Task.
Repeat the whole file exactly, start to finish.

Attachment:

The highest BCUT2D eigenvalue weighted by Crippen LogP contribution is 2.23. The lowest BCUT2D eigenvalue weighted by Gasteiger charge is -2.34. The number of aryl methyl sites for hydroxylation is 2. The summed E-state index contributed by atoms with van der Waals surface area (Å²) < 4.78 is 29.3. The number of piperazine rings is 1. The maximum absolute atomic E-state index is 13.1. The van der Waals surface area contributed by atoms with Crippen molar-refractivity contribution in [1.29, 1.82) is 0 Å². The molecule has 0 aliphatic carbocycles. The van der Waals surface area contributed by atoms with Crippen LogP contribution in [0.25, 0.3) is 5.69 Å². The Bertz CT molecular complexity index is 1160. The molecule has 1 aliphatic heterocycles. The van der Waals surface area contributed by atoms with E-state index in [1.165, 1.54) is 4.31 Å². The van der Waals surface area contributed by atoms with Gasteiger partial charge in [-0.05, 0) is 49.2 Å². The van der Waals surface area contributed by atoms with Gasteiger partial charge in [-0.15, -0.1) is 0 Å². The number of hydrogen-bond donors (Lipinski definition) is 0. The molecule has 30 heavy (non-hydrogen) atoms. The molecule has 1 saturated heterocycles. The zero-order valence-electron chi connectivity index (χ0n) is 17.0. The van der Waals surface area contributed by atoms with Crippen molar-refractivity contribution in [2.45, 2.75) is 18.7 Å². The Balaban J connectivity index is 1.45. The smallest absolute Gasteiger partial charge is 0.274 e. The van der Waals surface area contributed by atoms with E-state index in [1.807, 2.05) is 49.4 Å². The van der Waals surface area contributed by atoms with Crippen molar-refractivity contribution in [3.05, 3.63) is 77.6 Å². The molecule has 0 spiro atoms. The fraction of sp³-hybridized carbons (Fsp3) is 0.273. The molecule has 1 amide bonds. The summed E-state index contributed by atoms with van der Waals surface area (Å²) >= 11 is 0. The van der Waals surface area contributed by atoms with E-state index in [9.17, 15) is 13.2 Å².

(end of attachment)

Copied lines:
The highest BCUT2D eigenvalue weighted by Crippen LogP contribution is 2.23. The lowest BCUT2D eigenvalue weighted by Gasteiger charge is -2.34. The number of aryl methyl sites for hydroxylation is 2. The summed E-state index contributed by atoms with van der Waals surface area (Å²) < 4.78 is 29.3. The number of piperazine rings is 1. The maximum absolute atomic E-state index is 13.1. The van der Waals surface area contributed by atoms with Crippen molar-refractivity contribution in [1.29, 1.82) is 0 Å². The molecule has 0 aliphatic carbocycles. The van der Waals surface area contributed by atoms with Crippen LogP contribution in [0.25, 0.3) is 5.69 Å². The Bertz CT molecular complexity index is 1160. The molecule has 1 aliphatic heterocycles. The van der Waals surface area contributed by atoms with E-state index in [1.165, 1.54) is 4.31 Å². The van der Waals surface area contributed by atoms with Gasteiger partial charge in [-0.05, 0) is 49.2 Å². The van der Waals surface area contributed by atoms with Gasteiger partial charge in [-0.15, -0.1) is 0 Å². The number of hydrogen-bond donors (Lipinski definition) is 0. The molecule has 30 heavy (non-hydrogen) atoms. The molecule has 1 saturated heterocycles. The zero-order valence-electron chi connectivity index (χ0n) is 17.0. The van der Waals surface area contributed by atoms with Crippen molar-refractivity contribution in [2.45, 2.75) is 18.7 Å². The Balaban J connectivity index is 1.45. The smallest absolute Gasteiger partial charge is 0.274 e. The van der Waals surface area contributed by atoms with E-state index in [1.807, 2.05) is 49.4 Å². The van der Waals surface area contributed by atoms with Crippen molar-refractivity contribution in [3.05, 3.63) is 77.6 Å². The molecule has 0 spiro atoms. The fraction of sp³-hybridized carbons (Fsp3) is 0.273. The molecule has 1 amide bonds. The summed E-state index contributed by atoms with van der Waals surface area (Å²) >= 11 is 0. The van der Waals surface area contributed by atoms with E-state index in [9.17, 15) is 13.2 Å².